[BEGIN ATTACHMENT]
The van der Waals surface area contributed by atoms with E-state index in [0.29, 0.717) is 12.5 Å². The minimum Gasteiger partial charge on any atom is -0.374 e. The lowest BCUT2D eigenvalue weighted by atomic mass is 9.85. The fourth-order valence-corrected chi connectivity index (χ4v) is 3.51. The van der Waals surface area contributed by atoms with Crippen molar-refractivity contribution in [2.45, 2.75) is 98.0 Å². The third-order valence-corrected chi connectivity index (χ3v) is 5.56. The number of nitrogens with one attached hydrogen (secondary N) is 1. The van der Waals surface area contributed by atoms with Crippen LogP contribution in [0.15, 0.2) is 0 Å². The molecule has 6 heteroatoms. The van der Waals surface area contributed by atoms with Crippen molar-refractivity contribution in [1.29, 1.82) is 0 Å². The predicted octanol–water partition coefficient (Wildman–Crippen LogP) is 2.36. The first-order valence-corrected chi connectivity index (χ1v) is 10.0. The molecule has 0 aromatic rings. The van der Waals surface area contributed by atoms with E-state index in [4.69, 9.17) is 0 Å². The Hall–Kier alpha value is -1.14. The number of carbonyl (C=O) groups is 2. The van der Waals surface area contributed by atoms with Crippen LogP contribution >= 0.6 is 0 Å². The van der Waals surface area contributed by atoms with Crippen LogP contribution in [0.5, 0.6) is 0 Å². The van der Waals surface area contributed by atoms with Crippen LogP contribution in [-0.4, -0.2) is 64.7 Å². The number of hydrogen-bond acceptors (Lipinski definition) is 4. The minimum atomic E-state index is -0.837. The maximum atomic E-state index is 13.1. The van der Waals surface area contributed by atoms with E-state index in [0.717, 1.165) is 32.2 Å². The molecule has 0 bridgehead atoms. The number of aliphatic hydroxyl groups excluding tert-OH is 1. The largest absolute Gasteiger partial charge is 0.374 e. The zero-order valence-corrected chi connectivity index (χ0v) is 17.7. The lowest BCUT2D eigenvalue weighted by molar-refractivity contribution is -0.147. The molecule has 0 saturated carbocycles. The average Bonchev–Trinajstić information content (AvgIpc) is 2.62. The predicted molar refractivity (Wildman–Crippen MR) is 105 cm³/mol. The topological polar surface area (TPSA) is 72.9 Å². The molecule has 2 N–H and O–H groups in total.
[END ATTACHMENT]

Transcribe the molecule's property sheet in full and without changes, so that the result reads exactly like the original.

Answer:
The van der Waals surface area contributed by atoms with E-state index in [0.29, 0.717) is 12.5 Å². The minimum Gasteiger partial charge on any atom is -0.374 e. The lowest BCUT2D eigenvalue weighted by atomic mass is 9.85. The fourth-order valence-corrected chi connectivity index (χ4v) is 3.51. The van der Waals surface area contributed by atoms with Crippen molar-refractivity contribution in [2.45, 2.75) is 98.0 Å². The third-order valence-corrected chi connectivity index (χ3v) is 5.56. The number of nitrogens with one attached hydrogen (secondary N) is 1. The van der Waals surface area contributed by atoms with Crippen LogP contribution in [0.15, 0.2) is 0 Å². The molecule has 6 heteroatoms. The van der Waals surface area contributed by atoms with Crippen molar-refractivity contribution in [1.29, 1.82) is 0 Å². The predicted octanol–water partition coefficient (Wildman–Crippen LogP) is 2.36. The first-order valence-corrected chi connectivity index (χ1v) is 10.0. The molecule has 0 aromatic rings. The van der Waals surface area contributed by atoms with E-state index in [4.69, 9.17) is 0 Å². The Hall–Kier alpha value is -1.14. The number of carbonyl (C=O) groups is 2. The van der Waals surface area contributed by atoms with Crippen LogP contribution >= 0.6 is 0 Å². The van der Waals surface area contributed by atoms with Crippen LogP contribution in [0.5, 0.6) is 0 Å². The van der Waals surface area contributed by atoms with Crippen LogP contribution in [-0.4, -0.2) is 64.7 Å². The number of hydrogen-bond acceptors (Lipinski definition) is 4. The minimum atomic E-state index is -0.837. The maximum atomic E-state index is 13.1. The van der Waals surface area contributed by atoms with E-state index in [0.717, 1.165) is 32.2 Å². The molecule has 0 bridgehead atoms. The number of aliphatic hydroxyl groups excluding tert-OH is 1. The largest absolute Gasteiger partial charge is 0.374 e. The zero-order valence-corrected chi connectivity index (χ0v) is 17.7. The lowest BCUT2D eigenvalue weighted by molar-refractivity contribution is -0.147. The molecule has 0 saturated carbocycles. The average Bonchev–Trinajstić information content (AvgIpc) is 2.62. The predicted molar refractivity (Wildman–Crippen MR) is 105 cm³/mol. The topological polar surface area (TPSA) is 72.9 Å². The molecule has 2 N–H and O–H groups in total.